The Hours (2002)
Written by David Hare
Directed by Stephen Daldry
A single day in the life of a human being can shake the foundations of the earth like an earthquake. The Hours takes place at three points in time following three women, each on a day that alters the course of their lives. Suicide is an element in each of their days, but not all attempts are successful; however, the suicides ripple through their world, much like that earthquake mentioned above. And always the interminable hours, time continues to tick by so slowly, making them feel each moment they endure life.
The structure of The Hours is an ouroboros. Author Virginia Woolf (Nicole Kidman) is writing her classic novel, Mrs. Dalloway. In the 1950s, housewife Laura (Julianne Moore) reads the book. In 2001, Clarissa (Meryl Streep) seems to unknowingly be going through the same actions and even saying the same things as Woolf’s title character.
As the three storyline progress, we see parallels between characters, all of them unsatisfied with life, particularly with their most intimate relationships. Another common thread is that the women are not heterosexual, with two characters held back from living their lives openly by the society around them. The third is living in a committed relationship with a woman but feeling a strong sense of ennui about the direction of her life.
The theme cutting through the entire film is that while we are freer in a legal sense to live our lives, the burdens of existence, the guilt of doing well while others suffer, and the spiral of mental illness never let up for many people. One of the things realized by characters during their illness is to have a moment of clarity to see through the veil of depression and make some heavy realizations about themselves and their loved ones. Woolf’s real-life suicide is dramatized in the opening of the film, with her voice-over narration reading the letter she left for her husband. Woolf’s word convey her guilt of burdening her husband with the ebbs and flows of her illness and her own personal exhaustion dealing with its inevitable return.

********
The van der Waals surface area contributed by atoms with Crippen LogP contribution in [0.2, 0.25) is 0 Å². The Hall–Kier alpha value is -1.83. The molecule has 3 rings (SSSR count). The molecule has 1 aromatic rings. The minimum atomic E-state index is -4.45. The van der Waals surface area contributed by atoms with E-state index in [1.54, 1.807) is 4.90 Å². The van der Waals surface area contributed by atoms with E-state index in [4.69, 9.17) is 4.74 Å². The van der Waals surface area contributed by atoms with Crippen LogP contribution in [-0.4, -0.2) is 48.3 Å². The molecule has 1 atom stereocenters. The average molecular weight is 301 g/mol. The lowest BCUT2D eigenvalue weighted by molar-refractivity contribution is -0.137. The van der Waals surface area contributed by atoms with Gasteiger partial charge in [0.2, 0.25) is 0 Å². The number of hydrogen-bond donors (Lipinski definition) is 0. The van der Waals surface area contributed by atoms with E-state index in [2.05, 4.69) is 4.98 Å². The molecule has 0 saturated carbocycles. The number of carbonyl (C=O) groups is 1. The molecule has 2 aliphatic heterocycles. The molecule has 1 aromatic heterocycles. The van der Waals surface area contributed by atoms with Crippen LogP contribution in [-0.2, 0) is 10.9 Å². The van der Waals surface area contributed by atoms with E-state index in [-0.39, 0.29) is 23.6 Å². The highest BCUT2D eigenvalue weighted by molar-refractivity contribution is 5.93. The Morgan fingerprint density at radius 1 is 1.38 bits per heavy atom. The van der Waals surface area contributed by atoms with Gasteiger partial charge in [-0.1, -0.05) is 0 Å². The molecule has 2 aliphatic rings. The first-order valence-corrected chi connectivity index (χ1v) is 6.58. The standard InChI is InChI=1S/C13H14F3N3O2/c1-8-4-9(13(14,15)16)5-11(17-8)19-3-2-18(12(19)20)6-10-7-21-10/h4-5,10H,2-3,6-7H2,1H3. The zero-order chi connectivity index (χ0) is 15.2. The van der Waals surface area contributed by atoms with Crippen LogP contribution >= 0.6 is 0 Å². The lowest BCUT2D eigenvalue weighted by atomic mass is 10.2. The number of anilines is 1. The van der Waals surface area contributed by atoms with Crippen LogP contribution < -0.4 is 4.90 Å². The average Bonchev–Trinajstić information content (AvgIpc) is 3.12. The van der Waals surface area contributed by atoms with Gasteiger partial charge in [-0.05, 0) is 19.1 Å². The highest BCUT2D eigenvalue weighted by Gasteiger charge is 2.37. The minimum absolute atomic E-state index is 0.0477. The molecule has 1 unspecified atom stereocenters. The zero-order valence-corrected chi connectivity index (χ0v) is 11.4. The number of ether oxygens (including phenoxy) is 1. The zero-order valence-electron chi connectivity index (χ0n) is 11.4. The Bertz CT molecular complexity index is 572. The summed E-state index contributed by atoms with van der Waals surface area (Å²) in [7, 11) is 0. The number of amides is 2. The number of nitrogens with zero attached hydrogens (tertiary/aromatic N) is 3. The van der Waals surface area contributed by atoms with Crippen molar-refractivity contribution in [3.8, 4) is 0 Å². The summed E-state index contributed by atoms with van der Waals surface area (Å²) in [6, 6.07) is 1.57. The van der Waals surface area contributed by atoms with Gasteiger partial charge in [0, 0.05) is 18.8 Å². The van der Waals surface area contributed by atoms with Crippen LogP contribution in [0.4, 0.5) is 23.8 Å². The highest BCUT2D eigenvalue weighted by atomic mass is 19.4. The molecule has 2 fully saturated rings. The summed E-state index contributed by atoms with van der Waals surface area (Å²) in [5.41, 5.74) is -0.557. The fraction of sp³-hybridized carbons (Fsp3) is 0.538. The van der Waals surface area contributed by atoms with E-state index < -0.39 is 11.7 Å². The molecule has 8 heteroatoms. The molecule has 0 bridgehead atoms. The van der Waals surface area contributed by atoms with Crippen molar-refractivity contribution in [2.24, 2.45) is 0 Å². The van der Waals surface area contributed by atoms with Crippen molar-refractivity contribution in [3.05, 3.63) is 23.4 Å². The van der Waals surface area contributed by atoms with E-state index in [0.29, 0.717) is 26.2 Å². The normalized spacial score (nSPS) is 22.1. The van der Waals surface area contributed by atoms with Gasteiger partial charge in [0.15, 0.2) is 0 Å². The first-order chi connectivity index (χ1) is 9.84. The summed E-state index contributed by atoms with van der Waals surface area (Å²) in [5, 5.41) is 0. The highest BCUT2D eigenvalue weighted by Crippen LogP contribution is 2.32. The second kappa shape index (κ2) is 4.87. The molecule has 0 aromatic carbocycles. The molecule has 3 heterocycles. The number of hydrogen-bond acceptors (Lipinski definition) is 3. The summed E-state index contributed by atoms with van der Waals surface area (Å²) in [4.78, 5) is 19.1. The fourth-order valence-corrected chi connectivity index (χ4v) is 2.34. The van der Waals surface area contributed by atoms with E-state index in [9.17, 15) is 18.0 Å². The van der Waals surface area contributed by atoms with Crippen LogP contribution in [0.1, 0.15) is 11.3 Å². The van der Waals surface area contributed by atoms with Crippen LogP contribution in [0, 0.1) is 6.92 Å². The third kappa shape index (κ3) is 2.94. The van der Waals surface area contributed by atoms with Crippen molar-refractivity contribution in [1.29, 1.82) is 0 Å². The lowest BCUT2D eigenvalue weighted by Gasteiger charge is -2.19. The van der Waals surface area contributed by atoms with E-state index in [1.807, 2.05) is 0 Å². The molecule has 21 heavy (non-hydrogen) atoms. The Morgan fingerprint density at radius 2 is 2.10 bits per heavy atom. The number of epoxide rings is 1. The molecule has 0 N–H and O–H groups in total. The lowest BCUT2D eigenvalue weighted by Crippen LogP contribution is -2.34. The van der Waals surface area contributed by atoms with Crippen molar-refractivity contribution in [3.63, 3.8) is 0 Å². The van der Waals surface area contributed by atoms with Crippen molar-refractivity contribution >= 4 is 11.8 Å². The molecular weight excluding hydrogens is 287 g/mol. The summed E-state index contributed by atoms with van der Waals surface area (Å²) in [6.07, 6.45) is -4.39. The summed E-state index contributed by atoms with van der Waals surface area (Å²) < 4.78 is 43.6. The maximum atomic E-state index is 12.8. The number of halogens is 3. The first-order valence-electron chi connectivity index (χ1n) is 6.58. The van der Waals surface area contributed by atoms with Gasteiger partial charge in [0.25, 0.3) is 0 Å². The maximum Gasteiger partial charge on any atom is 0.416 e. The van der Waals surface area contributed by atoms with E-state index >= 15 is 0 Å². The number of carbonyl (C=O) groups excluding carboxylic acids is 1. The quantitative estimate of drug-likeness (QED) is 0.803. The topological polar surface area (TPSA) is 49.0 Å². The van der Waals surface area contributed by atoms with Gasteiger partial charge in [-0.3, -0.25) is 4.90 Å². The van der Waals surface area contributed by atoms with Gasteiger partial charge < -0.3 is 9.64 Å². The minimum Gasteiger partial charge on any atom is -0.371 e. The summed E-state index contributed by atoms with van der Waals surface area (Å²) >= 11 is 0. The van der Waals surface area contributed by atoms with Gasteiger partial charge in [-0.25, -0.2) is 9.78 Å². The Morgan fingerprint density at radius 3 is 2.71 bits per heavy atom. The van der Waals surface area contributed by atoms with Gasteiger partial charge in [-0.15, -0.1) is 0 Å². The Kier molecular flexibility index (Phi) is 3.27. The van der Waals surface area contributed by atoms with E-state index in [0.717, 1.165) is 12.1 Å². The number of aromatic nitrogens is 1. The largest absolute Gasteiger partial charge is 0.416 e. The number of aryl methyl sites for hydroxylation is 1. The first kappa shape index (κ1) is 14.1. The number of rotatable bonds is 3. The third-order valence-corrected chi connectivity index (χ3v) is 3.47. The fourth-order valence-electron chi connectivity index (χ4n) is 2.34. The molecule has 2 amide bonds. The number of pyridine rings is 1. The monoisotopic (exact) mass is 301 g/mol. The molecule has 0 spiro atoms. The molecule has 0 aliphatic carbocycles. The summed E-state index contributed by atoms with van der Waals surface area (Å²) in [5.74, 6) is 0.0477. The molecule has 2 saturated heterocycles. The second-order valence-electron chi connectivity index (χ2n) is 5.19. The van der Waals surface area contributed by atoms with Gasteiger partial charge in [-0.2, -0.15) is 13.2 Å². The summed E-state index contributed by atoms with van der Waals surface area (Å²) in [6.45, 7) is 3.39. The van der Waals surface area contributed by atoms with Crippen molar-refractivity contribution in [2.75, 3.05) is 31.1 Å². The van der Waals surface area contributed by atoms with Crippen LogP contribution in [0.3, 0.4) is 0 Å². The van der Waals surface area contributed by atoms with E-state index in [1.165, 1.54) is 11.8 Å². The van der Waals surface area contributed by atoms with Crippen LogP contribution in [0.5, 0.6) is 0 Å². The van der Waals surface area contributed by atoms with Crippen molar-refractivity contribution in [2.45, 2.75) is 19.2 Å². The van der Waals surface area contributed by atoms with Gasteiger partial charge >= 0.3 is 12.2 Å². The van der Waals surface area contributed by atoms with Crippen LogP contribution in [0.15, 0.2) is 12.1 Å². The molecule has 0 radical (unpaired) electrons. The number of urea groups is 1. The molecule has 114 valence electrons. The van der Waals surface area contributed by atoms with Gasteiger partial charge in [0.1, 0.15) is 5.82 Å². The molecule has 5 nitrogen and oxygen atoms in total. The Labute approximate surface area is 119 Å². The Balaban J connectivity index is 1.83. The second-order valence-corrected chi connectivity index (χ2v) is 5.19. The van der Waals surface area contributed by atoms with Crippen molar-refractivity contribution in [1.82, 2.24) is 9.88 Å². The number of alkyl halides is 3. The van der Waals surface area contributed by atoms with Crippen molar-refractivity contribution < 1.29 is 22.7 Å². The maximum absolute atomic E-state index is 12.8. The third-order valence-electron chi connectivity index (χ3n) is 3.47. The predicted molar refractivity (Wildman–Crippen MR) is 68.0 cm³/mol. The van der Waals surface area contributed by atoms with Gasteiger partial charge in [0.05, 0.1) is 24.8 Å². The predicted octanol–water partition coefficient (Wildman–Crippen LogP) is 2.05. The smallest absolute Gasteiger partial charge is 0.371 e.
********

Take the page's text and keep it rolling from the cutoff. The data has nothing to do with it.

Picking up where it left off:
Laura’s suicidal ideation is tied to the oppressive nature of society at the time and implications that she is gay yet unable to live that way. When her husband (John C. Reilly) regales their son with the story of how the couple came to be, the audience will be able to parse that this was not a marriage borne out of love on both sides. He genuinely loves Laura, but she has always withdrawn from the world around her because deep down, she knows her sexuality is something she cannot live at the time.
Clarissa is dealing with a suicidal friend, the poet Richard, her longtime friend who is now dying of AIDs. He’s receiving a prestigious lifetime achievement award, and much like the other two women in the film is feeling that powerful dissatisfaction with being alive. Richard’s disease is eating away at his body and mind, and mental illness he’s carried all his life has been aggravated by his condition. Through him, Clarissa’s own dissatisfaction is highlighted and sends her into a tailspin to try and make sense of anything her life.
The Hours doesn’t claim to bring its characters to a satisfying conclusion. Clarissa, in particular, is left in a state of ambiguity, not knowing the next steps of where she goes after the devastating day we witness. Laura gets some closure, but we see how she lives seeing the life she once had breaking apart. Woolf finds herself in choosing to end her life; the tug of war she’s lived with emotional has a finality, yet through her art, she exists in a state where she no longer has to suffer, a pure mode of existence.